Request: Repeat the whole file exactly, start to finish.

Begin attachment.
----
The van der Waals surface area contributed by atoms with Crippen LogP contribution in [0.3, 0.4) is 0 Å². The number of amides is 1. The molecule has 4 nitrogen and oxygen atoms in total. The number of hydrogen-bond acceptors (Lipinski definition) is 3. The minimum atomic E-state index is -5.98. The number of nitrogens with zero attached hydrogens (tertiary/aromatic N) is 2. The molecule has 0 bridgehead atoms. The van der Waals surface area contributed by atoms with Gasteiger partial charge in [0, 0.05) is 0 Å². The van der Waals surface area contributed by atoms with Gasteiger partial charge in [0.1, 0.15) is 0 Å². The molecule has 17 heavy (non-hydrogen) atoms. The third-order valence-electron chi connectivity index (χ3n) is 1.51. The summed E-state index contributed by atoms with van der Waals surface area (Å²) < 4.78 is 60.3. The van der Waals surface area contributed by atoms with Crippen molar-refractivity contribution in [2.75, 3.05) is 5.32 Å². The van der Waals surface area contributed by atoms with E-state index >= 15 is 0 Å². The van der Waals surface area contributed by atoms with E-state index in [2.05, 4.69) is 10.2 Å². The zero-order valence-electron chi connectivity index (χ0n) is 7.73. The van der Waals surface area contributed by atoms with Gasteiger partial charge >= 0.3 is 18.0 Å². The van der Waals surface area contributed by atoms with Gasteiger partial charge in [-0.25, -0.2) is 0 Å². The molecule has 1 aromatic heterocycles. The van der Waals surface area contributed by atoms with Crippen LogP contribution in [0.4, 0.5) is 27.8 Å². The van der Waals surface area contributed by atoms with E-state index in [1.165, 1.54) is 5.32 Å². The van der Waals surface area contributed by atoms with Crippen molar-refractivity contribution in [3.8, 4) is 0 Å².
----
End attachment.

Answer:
The van der Waals surface area contributed by atoms with Crippen LogP contribution in [0.3, 0.4) is 0 Å². The number of amides is 1. The molecule has 4 nitrogen and oxygen atoms in total. The number of hydrogen-bond acceptors (Lipinski definition) is 3. The minimum atomic E-state index is -5.98. The number of nitrogens with zero attached hydrogens (tertiary/aromatic N) is 2. The molecule has 0 bridgehead atoms. The van der Waals surface area contributed by atoms with Gasteiger partial charge in [0, 0.05) is 0 Å². The van der Waals surface area contributed by atoms with Gasteiger partial charge in [0.1, 0.15) is 0 Å². The molecule has 17 heavy (non-hydrogen) atoms. The third-order valence-electron chi connectivity index (χ3n) is 1.51. The summed E-state index contributed by atoms with van der Waals surface area (Å²) < 4.78 is 60.3. The van der Waals surface area contributed by atoms with Crippen molar-refractivity contribution in [2.75, 3.05) is 5.32 Å². The van der Waals surface area contributed by atoms with E-state index >= 15 is 0 Å². The van der Waals surface area contributed by atoms with E-state index in [2.05, 4.69) is 10.2 Å². The zero-order valence-electron chi connectivity index (χ0n) is 7.73. The van der Waals surface area contributed by atoms with Gasteiger partial charge >= 0.3 is 18.0 Å². The van der Waals surface area contributed by atoms with Gasteiger partial charge in [-0.25, -0.2) is 0 Å². The molecule has 1 aromatic heterocycles. The van der Waals surface area contributed by atoms with Crippen LogP contribution in [0.4, 0.5) is 27.8 Å². The van der Waals surface area contributed by atoms with E-state index in [1.165, 1.54) is 5.32 Å². The van der Waals surface area contributed by atoms with Crippen molar-refractivity contribution in [3.8, 4) is 0 Å².